Leadership

20th August 2020

Is it really necessary?

As businesses grow they get exponentially more complicated and as businesses grow we inevitably add people and processes to the structure. One of the consequences of the great disruptor that Covid has proven to be that business leaders are looking at these things afresh and asking the question ‘is it really necessary?’?

It is a great opportunity to take a look at the processes and people in our businesses and ask ourselves the same question. The answer will be different for all of us and many of the answers will be marginal but what interests me is what criteria will you use to decide?

To a large extent I think some of the answers will depend on who we think we are, who our core customers are and what your value proposition is.

A high class hotel might decide that its regular refurbishment program isn’t really necessary but that one decision could radically impact the perception of that hotel particularly if the refurbishment program is stopped for any length of time.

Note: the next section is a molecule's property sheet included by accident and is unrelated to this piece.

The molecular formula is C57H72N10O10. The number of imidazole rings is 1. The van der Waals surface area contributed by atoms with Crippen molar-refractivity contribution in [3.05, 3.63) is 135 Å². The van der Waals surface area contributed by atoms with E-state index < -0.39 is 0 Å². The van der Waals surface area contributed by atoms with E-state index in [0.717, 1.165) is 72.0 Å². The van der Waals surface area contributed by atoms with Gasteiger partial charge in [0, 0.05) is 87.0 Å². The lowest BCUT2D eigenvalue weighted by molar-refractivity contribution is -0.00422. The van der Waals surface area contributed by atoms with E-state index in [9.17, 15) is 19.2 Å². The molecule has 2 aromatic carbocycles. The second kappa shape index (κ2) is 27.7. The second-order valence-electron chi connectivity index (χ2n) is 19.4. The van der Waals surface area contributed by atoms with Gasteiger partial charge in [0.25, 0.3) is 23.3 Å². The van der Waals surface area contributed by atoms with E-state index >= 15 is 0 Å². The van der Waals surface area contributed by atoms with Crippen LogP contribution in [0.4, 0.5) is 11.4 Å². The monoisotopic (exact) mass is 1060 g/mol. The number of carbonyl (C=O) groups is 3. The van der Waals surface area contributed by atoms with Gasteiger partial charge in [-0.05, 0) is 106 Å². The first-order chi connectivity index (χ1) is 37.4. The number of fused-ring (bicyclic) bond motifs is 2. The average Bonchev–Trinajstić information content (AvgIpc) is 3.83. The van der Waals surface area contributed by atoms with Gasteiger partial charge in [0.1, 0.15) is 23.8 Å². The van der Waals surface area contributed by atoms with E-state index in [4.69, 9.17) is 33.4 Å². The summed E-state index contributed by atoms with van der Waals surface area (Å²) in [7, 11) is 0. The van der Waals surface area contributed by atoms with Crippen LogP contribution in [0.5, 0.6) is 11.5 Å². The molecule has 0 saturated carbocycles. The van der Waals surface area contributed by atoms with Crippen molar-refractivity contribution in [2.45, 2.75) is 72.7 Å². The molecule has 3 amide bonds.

Marketing initiatives would be another area to think about. It is easy to decide certain marketing initiatives aren’t really necessary without taking into account the longer term effects. It is really important to test and measure the impact that any marketing has, but much harder to measure is the cumulative impact. Marketing is a bit like a flywheel. It is hard to get momentum going but when it is going the short term impact of stopping may be masked by the flywheel effect but over time the flywheel will slow and eventually stop. Trust me these flywheels are difficult to get back up to momentum again.

A similar area is in staff training and development. We are all where we are today because of the cumulative impact of the quality of every decision we have made up to now and the quality of those decisions is, to a great degree. Predicated upon the education and the coaching we have received. There is a similar flywheel effect.

These are tough and difficult decisions, having clear criteria and a thinking partner can help you make higher quality decisions.